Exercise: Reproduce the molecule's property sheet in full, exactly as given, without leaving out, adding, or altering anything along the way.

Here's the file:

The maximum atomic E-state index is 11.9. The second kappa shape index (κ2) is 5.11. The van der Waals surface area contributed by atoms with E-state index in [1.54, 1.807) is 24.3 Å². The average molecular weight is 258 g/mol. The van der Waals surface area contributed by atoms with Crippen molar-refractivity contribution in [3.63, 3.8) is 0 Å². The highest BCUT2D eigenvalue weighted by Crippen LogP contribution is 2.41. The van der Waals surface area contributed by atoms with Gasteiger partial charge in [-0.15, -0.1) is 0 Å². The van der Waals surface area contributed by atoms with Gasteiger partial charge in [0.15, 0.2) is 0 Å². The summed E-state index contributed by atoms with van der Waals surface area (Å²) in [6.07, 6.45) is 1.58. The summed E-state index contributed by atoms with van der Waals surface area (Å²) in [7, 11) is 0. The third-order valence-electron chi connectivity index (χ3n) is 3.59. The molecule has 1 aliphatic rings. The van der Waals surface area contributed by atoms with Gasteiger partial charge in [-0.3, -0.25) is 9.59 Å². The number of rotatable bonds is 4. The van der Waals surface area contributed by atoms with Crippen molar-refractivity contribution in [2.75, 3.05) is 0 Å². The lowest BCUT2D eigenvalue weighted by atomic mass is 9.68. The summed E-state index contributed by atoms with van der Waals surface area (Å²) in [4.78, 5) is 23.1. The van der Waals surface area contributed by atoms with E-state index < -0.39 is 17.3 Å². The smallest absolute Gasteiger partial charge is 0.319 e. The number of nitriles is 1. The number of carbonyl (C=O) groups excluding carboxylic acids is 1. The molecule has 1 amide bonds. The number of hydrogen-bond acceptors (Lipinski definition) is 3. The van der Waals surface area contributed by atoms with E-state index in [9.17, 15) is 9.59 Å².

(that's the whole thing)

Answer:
The maximum atomic E-state index is 11.9. The second kappa shape index (κ2) is 5.11. The van der Waals surface area contributed by atoms with E-state index in [1.54, 1.807) is 24.3 Å². The average molecular weight is 258 g/mol. The van der Waals surface area contributed by atoms with Crippen molar-refractivity contribution in [3.63, 3.8) is 0 Å². The highest BCUT2D eigenvalue weighted by Crippen LogP contribution is 2.41. The van der Waals surface area contributed by atoms with Gasteiger partial charge in [-0.15, -0.1) is 0 Å². The van der Waals surface area contributed by atoms with Gasteiger partial charge in [0.15, 0.2) is 0 Å². The summed E-state index contributed by atoms with van der Waals surface area (Å²) in [6.07, 6.45) is 1.58. The summed E-state index contributed by atoms with van der Waals surface area (Å²) in [7, 11) is 0. The third-order valence-electron chi connectivity index (χ3n) is 3.59. The molecule has 1 aliphatic rings. The van der Waals surface area contributed by atoms with Gasteiger partial charge in [-0.3, -0.25) is 9.59 Å². The number of rotatable bonds is 4. The van der Waals surface area contributed by atoms with Crippen molar-refractivity contribution in [2.75, 3.05) is 0 Å². The lowest BCUT2D eigenvalue weighted by atomic mass is 9.68. The summed E-state index contributed by atoms with van der Waals surface area (Å²) in [4.78, 5) is 23.1. The van der Waals surface area contributed by atoms with E-state index < -0.39 is 17.3 Å². The smallest absolute Gasteiger partial charge is 0.319 e. The number of nitriles is 1. The number of carbonyl (C=O) groups excluding carboxylic acids is 1. The molecule has 1 amide bonds. The number of hydrogen-bond acceptors (Lipinski definition) is 3. The van der Waals surface area contributed by atoms with E-state index in [9.17, 15) is 9.59 Å².